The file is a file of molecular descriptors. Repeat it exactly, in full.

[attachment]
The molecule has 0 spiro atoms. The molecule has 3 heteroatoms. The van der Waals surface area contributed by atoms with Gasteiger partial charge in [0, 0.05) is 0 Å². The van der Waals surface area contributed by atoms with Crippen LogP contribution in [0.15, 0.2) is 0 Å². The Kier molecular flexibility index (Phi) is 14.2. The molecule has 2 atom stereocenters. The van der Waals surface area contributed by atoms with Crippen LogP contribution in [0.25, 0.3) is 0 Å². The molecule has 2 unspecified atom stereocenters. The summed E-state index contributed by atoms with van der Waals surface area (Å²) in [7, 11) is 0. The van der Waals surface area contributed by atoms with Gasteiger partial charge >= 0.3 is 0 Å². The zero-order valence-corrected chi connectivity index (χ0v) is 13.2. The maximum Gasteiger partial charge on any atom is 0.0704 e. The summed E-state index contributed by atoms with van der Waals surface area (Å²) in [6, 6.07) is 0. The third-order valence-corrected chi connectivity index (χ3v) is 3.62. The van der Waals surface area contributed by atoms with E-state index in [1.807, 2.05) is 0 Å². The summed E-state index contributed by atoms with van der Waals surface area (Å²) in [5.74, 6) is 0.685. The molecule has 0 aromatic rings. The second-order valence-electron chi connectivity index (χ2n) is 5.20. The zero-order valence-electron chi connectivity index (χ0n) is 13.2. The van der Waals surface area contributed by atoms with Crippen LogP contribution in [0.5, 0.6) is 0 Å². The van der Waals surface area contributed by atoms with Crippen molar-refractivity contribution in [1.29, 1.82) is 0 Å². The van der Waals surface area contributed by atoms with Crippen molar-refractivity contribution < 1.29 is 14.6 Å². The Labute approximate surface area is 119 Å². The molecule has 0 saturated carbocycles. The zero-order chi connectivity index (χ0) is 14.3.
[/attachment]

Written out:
The molecule has 0 spiro atoms. The molecule has 3 heteroatoms. The van der Waals surface area contributed by atoms with Gasteiger partial charge in [0, 0.05) is 0 Å². The van der Waals surface area contributed by atoms with Crippen LogP contribution in [0.15, 0.2) is 0 Å². The Kier molecular flexibility index (Phi) is 14.2. The molecule has 2 atom stereocenters. The van der Waals surface area contributed by atoms with Crippen LogP contribution in [0.25, 0.3) is 0 Å². The molecule has 2 unspecified atom stereocenters. The summed E-state index contributed by atoms with van der Waals surface area (Å²) in [7, 11) is 0. The van der Waals surface area contributed by atoms with Gasteiger partial charge >= 0.3 is 0 Å². The zero-order valence-corrected chi connectivity index (χ0v) is 13.2. The maximum Gasteiger partial charge on any atom is 0.0704 e. The summed E-state index contributed by atoms with van der Waals surface area (Å²) in [6, 6.07) is 0. The third-order valence-corrected chi connectivity index (χ3v) is 3.62. The van der Waals surface area contributed by atoms with E-state index in [1.807, 2.05) is 0 Å². The summed E-state index contributed by atoms with van der Waals surface area (Å²) in [5.74, 6) is 0.685. The molecule has 0 aromatic rings. The second-order valence-electron chi connectivity index (χ2n) is 5.20. The zero-order valence-electron chi connectivity index (χ0n) is 13.2. The van der Waals surface area contributed by atoms with Crippen LogP contribution in [0.5, 0.6) is 0 Å². The van der Waals surface area contributed by atoms with Crippen molar-refractivity contribution in [1.29, 1.82) is 0 Å². The van der Waals surface area contributed by atoms with Crippen molar-refractivity contribution < 1.29 is 14.6 Å². The Labute approximate surface area is 119 Å². The molecule has 0 saturated carbocycles. The zero-order chi connectivity index (χ0) is 14.3.